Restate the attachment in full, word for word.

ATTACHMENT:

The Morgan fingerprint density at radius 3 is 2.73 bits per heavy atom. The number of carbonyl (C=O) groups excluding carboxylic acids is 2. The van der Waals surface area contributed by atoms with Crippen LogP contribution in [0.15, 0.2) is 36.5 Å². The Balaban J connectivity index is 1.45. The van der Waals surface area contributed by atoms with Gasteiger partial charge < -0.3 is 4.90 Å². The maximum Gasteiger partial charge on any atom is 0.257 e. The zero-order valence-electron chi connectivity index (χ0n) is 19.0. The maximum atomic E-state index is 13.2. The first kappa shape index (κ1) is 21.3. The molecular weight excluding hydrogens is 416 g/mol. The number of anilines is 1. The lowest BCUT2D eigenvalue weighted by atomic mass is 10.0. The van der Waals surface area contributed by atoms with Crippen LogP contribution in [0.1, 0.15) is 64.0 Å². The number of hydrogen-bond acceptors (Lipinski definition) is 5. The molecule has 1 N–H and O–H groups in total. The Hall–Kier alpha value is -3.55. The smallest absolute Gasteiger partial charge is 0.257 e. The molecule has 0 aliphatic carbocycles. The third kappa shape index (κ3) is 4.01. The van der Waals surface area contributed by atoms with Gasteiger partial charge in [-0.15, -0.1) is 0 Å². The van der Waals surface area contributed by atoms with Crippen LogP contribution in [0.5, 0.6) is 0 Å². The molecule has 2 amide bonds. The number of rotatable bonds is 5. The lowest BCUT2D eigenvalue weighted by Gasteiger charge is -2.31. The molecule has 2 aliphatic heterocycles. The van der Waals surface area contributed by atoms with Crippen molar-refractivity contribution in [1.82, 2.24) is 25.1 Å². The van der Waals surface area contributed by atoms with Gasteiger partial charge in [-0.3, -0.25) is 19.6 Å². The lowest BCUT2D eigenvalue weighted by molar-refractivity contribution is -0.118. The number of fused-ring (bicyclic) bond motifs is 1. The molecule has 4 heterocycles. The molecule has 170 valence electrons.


The Morgan fingerprint density at radius 3 is 2.73 bits per heavy atom. The number of carbonyl (C=O) groups excluding carboxylic acids is 2. The van der Waals surface area contributed by atoms with Crippen LogP contribution in [0.15, 0.2) is 36.5 Å². The Balaban J connectivity index is 1.45. The van der Waals surface area contributed by atoms with Gasteiger partial charge < -0.3 is 4.90 Å². The maximum Gasteiger partial charge on any atom is 0.257 e. The zero-order valence-electron chi connectivity index (χ0n) is 19.0. The maximum atomic E-state index is 13.2. The first kappa shape index (κ1) is 21.3. The molecular weight excluding hydrogens is 416 g/mol. The number of anilines is 1. The lowest BCUT2D eigenvalue weighted by atomic mass is 10.0. The van der Waals surface area contributed by atoms with Crippen LogP contribution in [0.1, 0.15) is 64.0 Å². The number of hydrogen-bond acceptors (Lipinski definition) is 5. The molecule has 1 N–H and O–H groups in total. The Hall–Kier alpha value is -3.55. The smallest absolute Gasteiger partial charge is 0.257 e. The molecule has 0 aliphatic carbocycles. The third kappa shape index (κ3) is 4.01. The van der Waals surface area contributed by atoms with Gasteiger partial charge in [-0.15, -0.1) is 0 Å². The van der Waals surface area contributed by atoms with Crippen LogP contribution in [0.5, 0.6) is 0 Å². The molecule has 2 amide bonds. The number of rotatable bonds is 5. The lowest BCUT2D eigenvalue weighted by Gasteiger charge is -2.31. The molecule has 2 aliphatic heterocycles. The van der Waals surface area contributed by atoms with Crippen molar-refractivity contribution in [1.82, 2.24) is 25.1 Å². The van der Waals surface area contributed by atoms with Gasteiger partial charge in [-0.3, -0.25) is 19.6 Å². The lowest BCUT2D eigenvalue weighted by molar-refractivity contribution is -0.118. The number of fused-ring (bicyclic) bond motifs is 1. The molecule has 4 heterocycles. The molecule has 170 valence electrons.